All in this togetherA doctor at KMC recounts how she and her colleagues stuck with their work, despite the repeated tremors over the last many weeks, to provide medical care to the patients that came streaming in to her hospital
After the first shocks had subsided, I first thought about my family, and then I started worrying about whether things were all right at Kathmandu Medical College (KMC)’s hospital, my ‘karmasthal’. I made frantic calls to the hospital but could not get through. Finally, at around 3 pm, a resident told me that everything was fine at KMC but that the casualties had started coming in.
I was happy and relieved that everyone was safe there and already involved in the Triage area in front of the emergency ward. I wanted to get there as soon as possible and provide some moral support; but I could not until late evening, when my lecturer who was at Teaching Hospital, donating blood for an earthquake victim volunteered to come all the way from Maharajgunj to Gwarko and took me, finally, to KMC. The first person I met in front of the emergency was our lead, who was apparently too busy and stunned by the day’s ordeal to say anything.
The second day dawned quite pleasantly in spite of the numerous aftershocks throughout the sleepless night. We reached our hospital as early as possible because that was the only place we knew we needed to be. As the number of casualties increased, my doctors kept on working at a very efficient clip. They were not only taking charge of the disaster Triage, but also helping wherever the need arose placing IV cannula inside veins, dressing wounds and encasing fractures in plasters. Others were attending to the inpatients and the patients in the medical intensive care unit. I am eternally grateful to my doctors who remained on duty despite their fears and also the nurses who proved that there were still Florence Nightingales around to help the sick.
Then the Everest avalanche victims were brought into the Triage area. All of us started attending to them. But right about then, another quake, of 6.8 magnitude, struck, and the ground under us started shaking. We decided we had to evacuate the hospital. A senior doctor from the surgery section, along with the disaster overseer and I, went back inside the building in spite of the continuous shakes and started evacuation procedures, and we discharged some of the patients. Some of the patients refused to shift from the fifth floor ward of our hospital, saying they were not afraid. But we were!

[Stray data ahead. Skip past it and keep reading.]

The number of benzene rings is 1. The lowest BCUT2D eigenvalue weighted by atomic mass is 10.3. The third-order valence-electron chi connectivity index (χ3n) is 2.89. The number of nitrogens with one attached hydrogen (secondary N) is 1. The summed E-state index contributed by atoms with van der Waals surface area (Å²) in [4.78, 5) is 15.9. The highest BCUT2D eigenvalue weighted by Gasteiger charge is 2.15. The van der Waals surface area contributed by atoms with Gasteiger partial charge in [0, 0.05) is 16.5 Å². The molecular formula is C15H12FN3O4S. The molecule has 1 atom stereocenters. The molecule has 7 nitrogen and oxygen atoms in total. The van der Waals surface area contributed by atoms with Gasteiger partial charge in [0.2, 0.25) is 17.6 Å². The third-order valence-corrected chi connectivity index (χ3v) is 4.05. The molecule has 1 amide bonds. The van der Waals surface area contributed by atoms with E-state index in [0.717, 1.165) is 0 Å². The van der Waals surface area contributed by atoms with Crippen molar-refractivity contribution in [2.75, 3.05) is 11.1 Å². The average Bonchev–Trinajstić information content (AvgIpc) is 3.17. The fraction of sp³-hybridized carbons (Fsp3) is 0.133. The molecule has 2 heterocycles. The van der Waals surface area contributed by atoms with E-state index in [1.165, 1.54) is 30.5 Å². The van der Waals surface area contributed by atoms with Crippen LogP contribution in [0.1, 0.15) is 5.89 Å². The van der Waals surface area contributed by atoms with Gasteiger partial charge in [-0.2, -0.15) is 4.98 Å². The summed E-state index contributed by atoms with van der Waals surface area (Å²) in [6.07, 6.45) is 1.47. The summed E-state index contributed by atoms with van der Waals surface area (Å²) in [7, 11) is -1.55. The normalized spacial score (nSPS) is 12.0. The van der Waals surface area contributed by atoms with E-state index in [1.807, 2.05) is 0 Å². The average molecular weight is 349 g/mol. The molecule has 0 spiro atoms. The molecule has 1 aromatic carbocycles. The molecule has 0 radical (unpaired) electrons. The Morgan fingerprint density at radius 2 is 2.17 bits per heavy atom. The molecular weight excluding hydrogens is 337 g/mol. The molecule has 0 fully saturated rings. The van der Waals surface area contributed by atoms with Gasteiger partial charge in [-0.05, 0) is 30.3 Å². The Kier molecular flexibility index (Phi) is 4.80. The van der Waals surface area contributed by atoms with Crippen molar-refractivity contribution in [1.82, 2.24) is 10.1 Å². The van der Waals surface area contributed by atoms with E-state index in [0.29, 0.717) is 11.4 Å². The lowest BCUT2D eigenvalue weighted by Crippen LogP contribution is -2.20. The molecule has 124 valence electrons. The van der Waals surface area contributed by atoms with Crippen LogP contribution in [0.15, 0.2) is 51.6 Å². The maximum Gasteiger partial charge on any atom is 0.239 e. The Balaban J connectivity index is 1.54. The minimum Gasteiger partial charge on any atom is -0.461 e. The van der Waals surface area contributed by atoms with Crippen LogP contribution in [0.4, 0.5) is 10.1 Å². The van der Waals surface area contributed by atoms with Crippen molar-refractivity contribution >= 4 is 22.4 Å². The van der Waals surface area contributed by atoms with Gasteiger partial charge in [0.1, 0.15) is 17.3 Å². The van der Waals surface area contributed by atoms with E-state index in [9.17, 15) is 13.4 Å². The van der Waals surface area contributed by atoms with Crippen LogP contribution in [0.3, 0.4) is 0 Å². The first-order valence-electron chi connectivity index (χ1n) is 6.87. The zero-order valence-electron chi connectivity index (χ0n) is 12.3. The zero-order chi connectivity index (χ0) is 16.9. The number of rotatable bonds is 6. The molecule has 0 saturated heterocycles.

Shifting the patients from the Medical ICU was indeed a very difficult task, two of them were critically ill and on ventilators. Even today, I am still amazed by how my doctors were able to deal so professionally with the patients when we were moving them. Finally, all the patients were shifted to the parking area, which we had never thought would be used as a makeshift hospital. The area was dusty and dirty. But we had to be content with what we had because there was no other option. But then the Armed Police Force (APF) came to our rescue and allowed us to use their grounds nearby.
At this point I must also mention the Nepal Army. I remember how they worked day and night to help the Nepali people, and they helped out at KMC too. They set up an Indian Army camp near KMC, on the APF grounds, on the third day; it was operational from the fourth, after a single call for help. Indeed KMC operated both its OT and ward facilities for some time from that camp.
As for our Internal Medicine patients, we shifted them to the area near a container in the APF camp. We had a variety of patients, some in serious condition, some not so much, but we worked on all of them in that area until we shifted them back inside the hospital after a week.
Life slowly began inching towards normalcy in Kathmandu. The tented encampments slowly got less dense and people started cleaning their houses. We too had left the APF camp and were working out of our hospital. The OT and ICU were now functioning normally on the sixth floor. I had to leave for India on May 8. On May 12, while I was still in India, I heard that another big quake had rocked Kathmandu. Although I could not be at work, I heard that my team stood by the patients; the medical personnel held each other’s hand and together decided that they would not be disheartened by the jolts, and they continued to work in exemplary fashion.
All through the ordeal that started on April 25, my patients too have been nothing but exceedingly patient and understanding. They stayed put wherever they were shifted to, without complaining, and thus made the work of the doctors that much easier.
[Professor Dr Arpana Neopane is the Head of the Department of Medicine, Kathmandu Medical College, Sinamangal]